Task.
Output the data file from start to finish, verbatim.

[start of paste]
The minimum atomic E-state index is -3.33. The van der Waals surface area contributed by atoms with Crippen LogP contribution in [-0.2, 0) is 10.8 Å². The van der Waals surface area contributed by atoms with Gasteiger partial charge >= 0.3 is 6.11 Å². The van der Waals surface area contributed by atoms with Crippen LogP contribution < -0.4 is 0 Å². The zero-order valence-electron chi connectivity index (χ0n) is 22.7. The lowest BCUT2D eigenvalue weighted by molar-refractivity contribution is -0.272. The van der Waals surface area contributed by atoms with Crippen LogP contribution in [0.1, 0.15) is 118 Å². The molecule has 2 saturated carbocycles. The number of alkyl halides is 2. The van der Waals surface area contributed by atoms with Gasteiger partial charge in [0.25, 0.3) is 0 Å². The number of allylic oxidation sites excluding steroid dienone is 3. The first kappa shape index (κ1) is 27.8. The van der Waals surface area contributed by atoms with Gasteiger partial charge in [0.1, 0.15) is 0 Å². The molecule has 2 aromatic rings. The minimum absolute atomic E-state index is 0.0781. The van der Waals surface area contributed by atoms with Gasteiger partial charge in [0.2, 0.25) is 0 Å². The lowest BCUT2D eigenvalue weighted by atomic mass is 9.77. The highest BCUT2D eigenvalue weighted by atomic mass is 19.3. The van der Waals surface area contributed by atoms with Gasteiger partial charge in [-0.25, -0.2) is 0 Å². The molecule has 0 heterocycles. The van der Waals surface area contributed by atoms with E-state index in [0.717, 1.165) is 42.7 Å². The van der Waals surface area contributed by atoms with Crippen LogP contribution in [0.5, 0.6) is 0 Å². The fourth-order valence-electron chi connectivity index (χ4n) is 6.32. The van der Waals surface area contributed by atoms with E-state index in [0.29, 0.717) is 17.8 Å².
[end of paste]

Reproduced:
The minimum atomic E-state index is -3.33. The van der Waals surface area contributed by atoms with Crippen LogP contribution in [-0.2, 0) is 10.8 Å². The van der Waals surface area contributed by atoms with Gasteiger partial charge >= 0.3 is 6.11 Å². The van der Waals surface area contributed by atoms with Crippen LogP contribution < -0.4 is 0 Å². The zero-order valence-electron chi connectivity index (χ0n) is 22.7. The lowest BCUT2D eigenvalue weighted by molar-refractivity contribution is -0.272. The van der Waals surface area contributed by atoms with Crippen LogP contribution in [0.1, 0.15) is 118 Å². The molecule has 2 saturated carbocycles. The number of alkyl halides is 2. The van der Waals surface area contributed by atoms with Gasteiger partial charge in [0.25, 0.3) is 0 Å². The number of allylic oxidation sites excluding steroid dienone is 3. The first kappa shape index (κ1) is 27.8. The van der Waals surface area contributed by atoms with Gasteiger partial charge in [0.1, 0.15) is 0 Å². The molecule has 2 aromatic rings. The minimum absolute atomic E-state index is 0.0781. The van der Waals surface area contributed by atoms with Gasteiger partial charge in [0.2, 0.25) is 0 Å². The lowest BCUT2D eigenvalue weighted by atomic mass is 9.77. The highest BCUT2D eigenvalue weighted by atomic mass is 19.3. The van der Waals surface area contributed by atoms with Gasteiger partial charge in [-0.25, -0.2) is 0 Å². The molecule has 0 heterocycles. The van der Waals surface area contributed by atoms with E-state index in [0.717, 1.165) is 42.7 Å². The van der Waals surface area contributed by atoms with Crippen LogP contribution in [0.5, 0.6) is 0 Å². The fourth-order valence-electron chi connectivity index (χ4n) is 6.32. The van der Waals surface area contributed by atoms with E-state index in [0.29, 0.717) is 17.8 Å².